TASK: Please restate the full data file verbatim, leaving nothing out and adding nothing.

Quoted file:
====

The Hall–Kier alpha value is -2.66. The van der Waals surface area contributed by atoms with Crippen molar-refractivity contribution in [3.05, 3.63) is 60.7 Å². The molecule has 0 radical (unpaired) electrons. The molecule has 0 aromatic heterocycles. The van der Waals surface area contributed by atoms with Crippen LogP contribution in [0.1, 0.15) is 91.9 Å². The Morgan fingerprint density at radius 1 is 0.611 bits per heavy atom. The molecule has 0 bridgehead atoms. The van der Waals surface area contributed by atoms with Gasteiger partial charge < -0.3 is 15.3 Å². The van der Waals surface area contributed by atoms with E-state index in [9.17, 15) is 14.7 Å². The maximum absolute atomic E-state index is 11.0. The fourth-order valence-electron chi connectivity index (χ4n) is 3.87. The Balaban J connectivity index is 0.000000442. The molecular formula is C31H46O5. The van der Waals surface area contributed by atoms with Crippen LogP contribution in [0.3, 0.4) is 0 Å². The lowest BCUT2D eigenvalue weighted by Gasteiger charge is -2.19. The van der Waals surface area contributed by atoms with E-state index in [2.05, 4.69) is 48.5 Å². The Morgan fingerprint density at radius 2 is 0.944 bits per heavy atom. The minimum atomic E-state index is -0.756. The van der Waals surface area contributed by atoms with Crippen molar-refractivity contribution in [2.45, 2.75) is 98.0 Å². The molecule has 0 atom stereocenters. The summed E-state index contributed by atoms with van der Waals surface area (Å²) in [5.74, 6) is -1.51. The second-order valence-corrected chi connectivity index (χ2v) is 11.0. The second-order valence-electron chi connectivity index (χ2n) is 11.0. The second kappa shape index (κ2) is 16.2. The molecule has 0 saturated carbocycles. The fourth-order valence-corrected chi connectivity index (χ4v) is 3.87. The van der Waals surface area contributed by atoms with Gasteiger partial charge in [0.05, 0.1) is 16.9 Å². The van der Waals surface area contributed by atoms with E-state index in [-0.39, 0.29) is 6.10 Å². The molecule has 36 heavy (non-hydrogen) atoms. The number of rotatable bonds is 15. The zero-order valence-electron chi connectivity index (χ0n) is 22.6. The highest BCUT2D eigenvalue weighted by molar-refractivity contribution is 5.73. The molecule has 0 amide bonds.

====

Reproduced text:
The Hall–Kier alpha value is -2.66. The van der Waals surface area contributed by atoms with Crippen molar-refractivity contribution in [3.05, 3.63) is 60.7 Å². The molecule has 0 radical (unpaired) electrons. The molecule has 0 aromatic heterocycles. The van der Waals surface area contributed by atoms with Crippen LogP contribution in [0.1, 0.15) is 91.9 Å². The Morgan fingerprint density at radius 1 is 0.611 bits per heavy atom. The molecule has 0 bridgehead atoms. The van der Waals surface area contributed by atoms with Gasteiger partial charge < -0.3 is 15.3 Å². The van der Waals surface area contributed by atoms with E-state index in [9.17, 15) is 14.7 Å². The maximum absolute atomic E-state index is 11.0. The fourth-order valence-electron chi connectivity index (χ4n) is 3.87. The Balaban J connectivity index is 0.000000442. The molecular formula is C31H46O5. The van der Waals surface area contributed by atoms with Crippen LogP contribution in [0.3, 0.4) is 0 Å². The lowest BCUT2D eigenvalue weighted by Gasteiger charge is -2.19. The van der Waals surface area contributed by atoms with E-state index in [2.05, 4.69) is 48.5 Å². The Morgan fingerprint density at radius 2 is 0.944 bits per heavy atom. The minimum atomic E-state index is -0.756. The van der Waals surface area contributed by atoms with Crippen molar-refractivity contribution in [2.45, 2.75) is 98.0 Å². The molecule has 0 atom stereocenters. The summed E-state index contributed by atoms with van der Waals surface area (Å²) in [5.74, 6) is -1.51. The second-order valence-corrected chi connectivity index (χ2v) is 11.0. The second-order valence-electron chi connectivity index (χ2n) is 11.0. The second kappa shape index (κ2) is 16.2. The molecule has 0 saturated carbocycles. The fourth-order valence-corrected chi connectivity index (χ4v) is 3.87. The van der Waals surface area contributed by atoms with Gasteiger partial charge in [0.05, 0.1) is 16.9 Å². The van der Waals surface area contributed by atoms with E-state index in [-0.39, 0.29) is 6.10 Å². The molecule has 36 heavy (non-hydrogen) atoms. The number of rotatable bonds is 15. The zero-order valence-electron chi connectivity index (χ0n) is 22.6. The highest BCUT2D eigenvalue weighted by molar-refractivity contribution is 5.73. The molecule has 0 amide bonds.